De la Rosa, 34, for her part, has always known that she was adopted after the tragedy. Her Spanish parents openly shared what they knew about her story, including papers indicating her biological mother’s name is Dorian Tapazco Tellez.
During her teen years, she began searching on the internet for her birth mother’s name but never came up with any results.
The itch to find out more came and went, culminating with her decision to pursue a career in journalism, an avenue that de la Rosa says allowed her to explore a painful, confusing part of her past but from a distance. She studied filmmaking and is now at work on a documentary titled “Daughter of the Volcano.”
“I decided I had to come to Colombia,” she said. “It was a part of me.”
When she began searching in earnest, she was stunned to find a woman working as a street food vendor in Barrancabermeja also searching for a mother with a similar name. Ángela Rendón, 35, has lived a dramatically different life as the single mother of two teenage girls but also spent a lifetime wondering if she had living relatives.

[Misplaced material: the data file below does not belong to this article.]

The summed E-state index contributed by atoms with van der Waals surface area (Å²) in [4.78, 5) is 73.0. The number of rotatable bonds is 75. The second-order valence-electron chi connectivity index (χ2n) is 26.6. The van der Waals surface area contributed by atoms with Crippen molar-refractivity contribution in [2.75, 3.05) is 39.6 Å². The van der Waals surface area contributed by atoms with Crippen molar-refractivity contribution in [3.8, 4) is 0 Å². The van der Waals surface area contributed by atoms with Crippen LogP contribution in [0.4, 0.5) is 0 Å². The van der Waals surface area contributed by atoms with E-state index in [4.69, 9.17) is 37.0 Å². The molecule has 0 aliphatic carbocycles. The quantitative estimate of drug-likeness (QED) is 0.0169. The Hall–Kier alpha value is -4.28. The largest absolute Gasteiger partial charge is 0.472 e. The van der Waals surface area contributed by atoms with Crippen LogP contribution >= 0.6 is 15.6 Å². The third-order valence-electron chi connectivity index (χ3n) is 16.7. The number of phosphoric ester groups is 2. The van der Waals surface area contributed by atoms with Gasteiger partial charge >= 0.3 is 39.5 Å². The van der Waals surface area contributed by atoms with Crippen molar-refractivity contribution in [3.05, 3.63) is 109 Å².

With González’s help, they met for the first time last year, though at that point they did not have DNA confirmation that they were family.
De la Rosa was skeptical, though Rendón held out hope they’d be a match.
“Only God and science know,” she told her.
What little they know of their story coincides: Documents and anecdotes both have uncovered indicate that their mother left them with different people in the tragedy’s aftermath, indicating she survived. Both are now on a mission to find her, but they have not been able to find anyone with her name in the nation’s civil registry.
The tests disclosed Thursday establish a maternal link, though scientists are not able to determine if they share a father without more genetic material.
De la Rosa said she still struggles to think of the two as sisters, but Rendón sees surprising similarities, like how they both showed up to their initial meeting in flower-print jackets and years before had gotten tattoos on their left arm.
As they spoke to journalists Thursday, de la Rosa rubbed her sibling’s shoulder and they shared a brief hug. Rather than an instant bond, the women said theirs is a relationship they will continue to foster through the years.
“We’ve lived very, very different realities,” de la Rosa said. “We’re an example that ties are built.”